There’s a lot of buzz on the internet and on social media about denture liners. But many people, including denture wearers, really don’t understand them. What does a denture liner do, and how do you know if you need one? To clear up the mystery surrounding them, let’s explore the topic of denture liners in greater depth.
Denture Liners: The Deep Dive
Denture liners (a.k.a. relines) are the process of adding new material to the inside surface of a denture in order to improve the fit by filling in gaps where the denture is no longer flush against the gum tissue or palate. Their general purpose is to improve denture comfort and gain suction when suction has been lost.
Type of Denture Liners
There are different categories of denture liners based on their intended use. The categories include hard relines versus soft reline materials, temporary liners versus liners for long-term use, and chairside versus laboratory-processed liners. The intended purpose of the denture liner determines its name. For example, it is possible to perform a temporary chairside soft denture reline to improve an immediate denture’s fit.
In general, laboratory-processed hard relines made from denture resin last the longest, are the easiest to clean and care for, and look the most like the original denture material itself, making it difficult to tell where the liner ends, and the denture resin begins. This type of denture liner is used when your existing denture doesn’t fit quite as well as it originally did when delivered.
Soft relines are appropriate for patients with very resorbed ridges or very thin tissue that easily becomes sore. They aim to provide temporary relief to raw tissues, help improve retention, and distribute the forces more evenly on denture-bearing areas.
Chairside relines are best suited for short-term applications. Since they are performed directly in the patient’s mouth and are not processed with heat and pressure, they tend to become brittle and wear out rather quickly. Still, they have their purpose and can buy the patient time when new dentures or implant-supported denture treatment is in the works.
Denture Liners: Cons
While denture liners are designed to help improve denture fit, they have drawbacks. Let’s mention a few that impact most denture wearers.
Denture Liners Are Not a Cure-All
Denture liners aren’t designed to fix major issues with dentures. If your gums have undergone dramatic shrinkage since the denture was made or if you are using a massive amount of adhesive to wear your denture, no amount of denture lining material will resolve the problem. You need a new denture that is made to fit the shape of your gums in their current state.
Soft Relines Have a Limited Lifespan
How long do soft denture liners last? They are designed for short-term applications and generally last for a few weeks to a few months before they require replacement. Most soft liners are delicate and can be ruined by a denture brush or effervescent cleaners. While the idea of wearing a cushiony denture sounds great to many denture wearers, the soft material can become a petri dish for bacteria to grow, leading to thrush. This is another reason for changing soft liners at frequent intervals.
It is easy to mess up the bite or the appearance of the denture if you don’t properly seat it when performing a reline. An improperly placed denture can be a bigger issue than wearing a slightly loose denture because a reline that is not performed correctly will result in a denture that is looser than before.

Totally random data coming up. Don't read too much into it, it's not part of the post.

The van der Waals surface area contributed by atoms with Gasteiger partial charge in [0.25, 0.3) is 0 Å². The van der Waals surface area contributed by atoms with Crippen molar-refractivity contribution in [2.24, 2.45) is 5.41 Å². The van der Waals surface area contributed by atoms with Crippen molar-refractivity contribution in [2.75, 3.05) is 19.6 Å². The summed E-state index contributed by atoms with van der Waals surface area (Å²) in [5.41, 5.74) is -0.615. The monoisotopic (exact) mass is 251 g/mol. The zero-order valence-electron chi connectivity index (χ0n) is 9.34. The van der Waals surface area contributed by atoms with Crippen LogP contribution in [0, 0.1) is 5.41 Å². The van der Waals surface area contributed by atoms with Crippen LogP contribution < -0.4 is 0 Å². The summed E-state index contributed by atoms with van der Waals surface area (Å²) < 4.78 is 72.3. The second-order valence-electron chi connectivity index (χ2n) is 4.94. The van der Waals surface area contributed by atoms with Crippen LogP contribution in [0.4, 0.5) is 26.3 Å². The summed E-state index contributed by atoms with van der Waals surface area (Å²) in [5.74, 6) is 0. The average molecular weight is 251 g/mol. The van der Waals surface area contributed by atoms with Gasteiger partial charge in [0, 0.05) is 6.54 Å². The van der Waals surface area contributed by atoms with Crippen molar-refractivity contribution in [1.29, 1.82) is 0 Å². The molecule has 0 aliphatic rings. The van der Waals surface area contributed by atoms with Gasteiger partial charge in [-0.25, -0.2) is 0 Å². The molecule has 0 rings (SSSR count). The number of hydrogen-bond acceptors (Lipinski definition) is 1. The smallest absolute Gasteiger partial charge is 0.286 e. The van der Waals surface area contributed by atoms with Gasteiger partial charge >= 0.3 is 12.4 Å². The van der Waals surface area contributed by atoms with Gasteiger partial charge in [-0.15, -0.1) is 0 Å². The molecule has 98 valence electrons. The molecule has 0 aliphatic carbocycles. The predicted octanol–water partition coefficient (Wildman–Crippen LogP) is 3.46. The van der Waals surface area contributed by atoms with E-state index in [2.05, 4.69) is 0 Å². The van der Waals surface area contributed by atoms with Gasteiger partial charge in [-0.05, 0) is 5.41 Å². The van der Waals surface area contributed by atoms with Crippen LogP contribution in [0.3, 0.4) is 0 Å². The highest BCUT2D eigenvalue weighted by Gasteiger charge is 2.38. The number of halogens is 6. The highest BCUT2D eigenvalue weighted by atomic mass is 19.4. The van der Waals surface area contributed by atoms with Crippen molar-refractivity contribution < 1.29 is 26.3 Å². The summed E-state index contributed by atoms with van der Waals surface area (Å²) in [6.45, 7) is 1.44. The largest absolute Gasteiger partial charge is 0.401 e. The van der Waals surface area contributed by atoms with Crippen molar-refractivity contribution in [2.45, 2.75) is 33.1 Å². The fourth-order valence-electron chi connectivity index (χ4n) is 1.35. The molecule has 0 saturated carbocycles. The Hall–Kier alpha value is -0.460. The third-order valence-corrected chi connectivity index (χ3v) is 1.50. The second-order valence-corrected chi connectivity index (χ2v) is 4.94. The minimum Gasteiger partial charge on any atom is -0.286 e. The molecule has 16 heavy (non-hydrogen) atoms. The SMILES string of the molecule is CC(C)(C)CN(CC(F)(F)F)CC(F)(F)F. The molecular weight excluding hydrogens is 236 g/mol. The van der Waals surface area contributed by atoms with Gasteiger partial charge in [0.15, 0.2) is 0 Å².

Denture Liners: Pros
Denture liners can have positive benefits, both in the short term and for longer-term applications.
Extends the Life of Your Denture
If your denture has become slightly loose or a greater quantity of debris gets trapped under it, a lab-processed hard denture liner placed by a dental professional will actually improve the fit and make your denture last longer, saving you money in the long run.
Allows You to Receive Better Dental Care
If you currently wear dentures and are undergoing additional treatment, such as bone grafting or implant placement, a series of denture liners can allow you to continue wearing your existing denture throughout the healing and transitional phases.
Denture Liner Adhesive Tips
After your denture has been relined, there should be no need to apply denture adhesive. Instead, a properly performed denture reline will take up space between your gums and the denture, eliminating the need for denture adhesives.
Cleaning Denture Liners
Denture liners made from hard resin are easily cleaned like you clean dentures – with a brush and liquid soap or denture paste. They also can be soaked in effervescent denture cleaner for added freshness.
Soft liners require greater care to avoid tearing or damaging the lining material. Effervescent cleaners are not recommended for use on soft liners because the chemical properties of the cleaner will harden the soft texture of the reline. Brush the denture teeth and denture resin with liquid soap and a denture brush. The soft liner itself must be cleaned with cool running water and a soft cloth or a cotton swab applicator to remove and blot away debris. It is advisable to rinse the surface of the reline with hydrogen peroxide solution to minimize bacterial growth.
Expert Assistance at European Denture Center
Are you unsure what to do about your loose denture? Are you wasting money on adhesives or home remedies that don’t yield the results that you are looking for? The caring professionals at European Denture Center can help you make the best choice to improve the fit and comfort of your denture. Make a no-obligation consultation appointment today to see how comfortable dentures can be a part of your future.